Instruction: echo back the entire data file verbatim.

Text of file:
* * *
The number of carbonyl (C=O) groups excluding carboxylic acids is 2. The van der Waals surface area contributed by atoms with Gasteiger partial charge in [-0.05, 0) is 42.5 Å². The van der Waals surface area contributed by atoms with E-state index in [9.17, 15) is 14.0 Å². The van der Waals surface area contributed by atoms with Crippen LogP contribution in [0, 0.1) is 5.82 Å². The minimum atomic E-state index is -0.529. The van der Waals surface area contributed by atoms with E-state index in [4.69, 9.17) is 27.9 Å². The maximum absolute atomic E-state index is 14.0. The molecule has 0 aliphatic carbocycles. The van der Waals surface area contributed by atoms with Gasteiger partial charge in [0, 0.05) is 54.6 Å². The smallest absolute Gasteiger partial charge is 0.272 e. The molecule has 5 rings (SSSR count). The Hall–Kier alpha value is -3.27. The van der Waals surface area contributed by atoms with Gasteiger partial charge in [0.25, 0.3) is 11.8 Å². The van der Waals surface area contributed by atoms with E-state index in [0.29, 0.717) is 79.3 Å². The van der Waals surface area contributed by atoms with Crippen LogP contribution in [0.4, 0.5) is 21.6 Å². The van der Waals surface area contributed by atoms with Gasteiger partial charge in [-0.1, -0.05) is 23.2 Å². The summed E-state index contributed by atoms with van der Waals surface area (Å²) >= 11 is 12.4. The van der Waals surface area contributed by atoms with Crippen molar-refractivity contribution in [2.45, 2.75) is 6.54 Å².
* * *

The number of carbonyl (C=O) groups excluding carboxylic acids is 2. The van der Waals surface area contributed by atoms with Gasteiger partial charge in [-0.05, 0) is 42.5 Å². The van der Waals surface area contributed by atoms with E-state index in [9.17, 15) is 14.0 Å². The van der Waals surface area contributed by atoms with Crippen LogP contribution in [0, 0.1) is 5.82 Å². The minimum atomic E-state index is -0.529. The van der Waals surface area contributed by atoms with E-state index in [4.69, 9.17) is 27.9 Å². The maximum absolute atomic E-state index is 14.0. The molecule has 0 aliphatic carbocycles. The van der Waals surface area contributed by atoms with Gasteiger partial charge in [0, 0.05) is 54.6 Å². The smallest absolute Gasteiger partial charge is 0.272 e. The molecule has 5 rings (SSSR count). The Hall–Kier alpha value is -3.27. The van der Waals surface area contributed by atoms with Gasteiger partial charge in [0.25, 0.3) is 11.8 Å². The van der Waals surface area contributed by atoms with E-state index in [0.29, 0.717) is 79.3 Å². The van der Waals surface area contributed by atoms with Crippen LogP contribution in [0.4, 0.5) is 21.6 Å². The van der Waals surface area contributed by atoms with Gasteiger partial charge in [-0.1, -0.05) is 23.2 Å². The summed E-state index contributed by atoms with van der Waals surface area (Å²) >= 11 is 12.4. The van der Waals surface area contributed by atoms with Crippen molar-refractivity contribution in [2.45, 2.75) is 6.54 Å².